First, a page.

We have had a heart-rending response to our revelation that at least 32 people
are dying each week despite them being ruled not sick enough in the medical test for the new incapacity benefit.
Employment and Support Allowance claimants died after a “work capability assessment” concluded that they were able to get a job and only entitled to a lower rate of benefit.
Among them was 36-year-old Martina Delaney from Bolton. In November the private firm Atos, on a £100million government contract, deemed her fit for work and her benefits were cut.
“She was so worried about losing her flat and she had to sell the family jewellery to pay for the gas and food and never even told us, it would have broken her heart,” said her mother Elizabeth. “We found our beautiful girl in her bed on March 12.
“She suffered from high blood pressure, numerous allergies and long-term depression, there is no way she was fit for work.”
Another shocking story came from Citizens Advice which told of a warehouse worker whose degenerative lung condition forced him to give up work.
“His weight had dropped to just seven stone, he had trouble breathing and walking” said a CAB spokeswoman.
“But in the medical test for Employment and Support Allowance he was awarded zero points and was told that he would be fit to return to work within three months. Before three months was up he died.”
Then there was the woman of 50 with terminal cancer, who we’ve been asked not to name.
This lady got a letter from the Department for Work and Pensions saying that following her medical test she was found fit for work and was told by a “back to work adviser” to attend some gym sessions.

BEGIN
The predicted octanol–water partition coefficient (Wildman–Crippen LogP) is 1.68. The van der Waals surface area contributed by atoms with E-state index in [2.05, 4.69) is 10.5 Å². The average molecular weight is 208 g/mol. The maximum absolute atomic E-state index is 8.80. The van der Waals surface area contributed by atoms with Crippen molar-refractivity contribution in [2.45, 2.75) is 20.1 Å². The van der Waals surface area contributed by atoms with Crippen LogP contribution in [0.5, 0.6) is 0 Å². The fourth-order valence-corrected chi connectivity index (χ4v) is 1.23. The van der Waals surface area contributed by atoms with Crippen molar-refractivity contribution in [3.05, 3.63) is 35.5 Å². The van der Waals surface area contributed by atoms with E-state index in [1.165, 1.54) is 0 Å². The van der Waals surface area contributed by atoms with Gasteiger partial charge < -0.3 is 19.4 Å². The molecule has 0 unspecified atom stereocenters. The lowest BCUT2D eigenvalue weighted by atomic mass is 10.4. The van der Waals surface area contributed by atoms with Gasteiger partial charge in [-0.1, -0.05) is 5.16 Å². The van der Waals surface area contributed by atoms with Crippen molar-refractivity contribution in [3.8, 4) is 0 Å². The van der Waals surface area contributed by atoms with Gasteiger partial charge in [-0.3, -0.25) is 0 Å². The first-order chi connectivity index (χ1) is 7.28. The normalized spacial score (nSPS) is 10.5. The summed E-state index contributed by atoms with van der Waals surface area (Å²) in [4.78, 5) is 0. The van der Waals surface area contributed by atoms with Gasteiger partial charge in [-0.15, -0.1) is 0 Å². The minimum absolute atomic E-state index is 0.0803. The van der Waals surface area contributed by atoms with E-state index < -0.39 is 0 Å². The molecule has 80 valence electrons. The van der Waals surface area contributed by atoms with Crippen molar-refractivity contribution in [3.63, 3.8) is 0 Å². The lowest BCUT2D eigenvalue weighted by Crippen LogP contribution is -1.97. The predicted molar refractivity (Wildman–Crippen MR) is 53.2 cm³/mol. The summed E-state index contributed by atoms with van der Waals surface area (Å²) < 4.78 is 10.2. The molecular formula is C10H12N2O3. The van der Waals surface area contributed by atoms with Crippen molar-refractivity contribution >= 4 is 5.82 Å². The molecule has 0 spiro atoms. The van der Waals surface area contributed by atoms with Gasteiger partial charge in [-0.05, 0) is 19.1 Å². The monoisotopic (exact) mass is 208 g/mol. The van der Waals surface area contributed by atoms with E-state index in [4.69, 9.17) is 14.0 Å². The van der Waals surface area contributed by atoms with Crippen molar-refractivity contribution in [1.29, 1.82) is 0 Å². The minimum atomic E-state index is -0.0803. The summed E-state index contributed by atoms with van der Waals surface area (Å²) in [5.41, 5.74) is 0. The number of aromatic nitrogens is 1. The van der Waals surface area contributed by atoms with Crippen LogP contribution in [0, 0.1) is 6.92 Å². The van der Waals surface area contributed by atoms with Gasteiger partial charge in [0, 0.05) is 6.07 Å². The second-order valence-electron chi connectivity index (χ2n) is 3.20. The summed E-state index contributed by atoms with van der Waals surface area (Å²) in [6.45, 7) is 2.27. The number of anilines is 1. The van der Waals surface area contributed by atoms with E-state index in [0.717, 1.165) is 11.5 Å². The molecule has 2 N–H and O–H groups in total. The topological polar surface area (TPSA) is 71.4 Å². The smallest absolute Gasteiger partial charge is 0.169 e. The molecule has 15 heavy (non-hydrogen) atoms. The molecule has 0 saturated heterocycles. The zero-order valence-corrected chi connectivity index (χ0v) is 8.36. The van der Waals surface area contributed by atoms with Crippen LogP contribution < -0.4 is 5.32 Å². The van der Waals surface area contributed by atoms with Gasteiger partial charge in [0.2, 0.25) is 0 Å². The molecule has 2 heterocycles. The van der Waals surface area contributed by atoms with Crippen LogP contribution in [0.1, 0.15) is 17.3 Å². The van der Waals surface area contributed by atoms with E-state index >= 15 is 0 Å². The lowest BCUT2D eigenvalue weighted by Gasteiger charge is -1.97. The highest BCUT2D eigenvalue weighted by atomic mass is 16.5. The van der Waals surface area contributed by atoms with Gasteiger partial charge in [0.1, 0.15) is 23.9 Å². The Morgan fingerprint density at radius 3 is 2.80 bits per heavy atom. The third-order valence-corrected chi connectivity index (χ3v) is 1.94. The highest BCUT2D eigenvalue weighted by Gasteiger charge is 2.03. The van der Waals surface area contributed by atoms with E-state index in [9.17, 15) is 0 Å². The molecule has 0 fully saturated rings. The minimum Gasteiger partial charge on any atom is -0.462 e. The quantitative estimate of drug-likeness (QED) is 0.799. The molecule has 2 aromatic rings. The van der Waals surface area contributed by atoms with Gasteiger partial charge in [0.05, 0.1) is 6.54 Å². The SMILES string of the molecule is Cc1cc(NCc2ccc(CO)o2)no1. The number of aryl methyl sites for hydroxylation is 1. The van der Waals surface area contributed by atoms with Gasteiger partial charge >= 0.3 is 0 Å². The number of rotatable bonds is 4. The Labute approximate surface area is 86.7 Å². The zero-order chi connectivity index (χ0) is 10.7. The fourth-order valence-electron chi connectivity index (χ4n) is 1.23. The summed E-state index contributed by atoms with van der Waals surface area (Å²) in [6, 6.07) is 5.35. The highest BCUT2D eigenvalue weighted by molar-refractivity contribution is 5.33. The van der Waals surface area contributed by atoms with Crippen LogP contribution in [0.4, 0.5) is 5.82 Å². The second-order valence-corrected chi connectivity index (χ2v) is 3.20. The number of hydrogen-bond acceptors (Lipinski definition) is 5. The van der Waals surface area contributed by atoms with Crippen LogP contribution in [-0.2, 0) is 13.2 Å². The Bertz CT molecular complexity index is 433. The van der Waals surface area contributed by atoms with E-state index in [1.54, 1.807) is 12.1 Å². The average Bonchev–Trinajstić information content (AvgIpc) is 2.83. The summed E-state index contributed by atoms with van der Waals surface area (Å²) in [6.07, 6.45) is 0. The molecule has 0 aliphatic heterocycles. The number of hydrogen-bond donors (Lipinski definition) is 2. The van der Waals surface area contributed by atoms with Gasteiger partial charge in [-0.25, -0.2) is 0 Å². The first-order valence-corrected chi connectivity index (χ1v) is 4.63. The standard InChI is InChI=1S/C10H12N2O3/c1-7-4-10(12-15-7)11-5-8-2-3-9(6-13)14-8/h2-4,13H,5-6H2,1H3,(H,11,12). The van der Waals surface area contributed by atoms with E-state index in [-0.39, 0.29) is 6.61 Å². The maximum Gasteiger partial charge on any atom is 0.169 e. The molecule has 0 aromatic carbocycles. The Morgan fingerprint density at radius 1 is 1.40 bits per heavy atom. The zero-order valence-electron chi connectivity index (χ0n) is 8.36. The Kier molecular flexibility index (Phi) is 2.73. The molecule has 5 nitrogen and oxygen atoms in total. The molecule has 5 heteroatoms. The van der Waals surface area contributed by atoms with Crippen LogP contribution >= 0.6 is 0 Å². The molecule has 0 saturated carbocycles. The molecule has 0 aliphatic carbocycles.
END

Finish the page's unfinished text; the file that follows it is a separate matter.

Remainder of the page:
“There has got to be a better way to assess people as to whether they are fit for work or not,” said Natasha, her support worker from a Midlands charity.
Atos – where the boss Keith Wilman gets £800,000 a year – has been widely slated for the quality of its medical assessment.
Just last week the company was condemned by the Advertising Standards Authority for claiming that it has got “1700+ healthcare professionals”. Such is the arrogance of this firm that it didn’t even bothering responding to the ASA, which is the kind of behaviour we usually see in fly-by-night conmen, not huge companies trusted by the government with such important matters as this.
2 thoughts on “Atos – how much grief can one company cause?”
The company knows it has the full backing, no matter what it does, of this and the previous government. That’s why it can behave as it does.
The other problem is GP’s are charging their patients for mtheir medical records, which is needed as evidence,is this legal oe ethical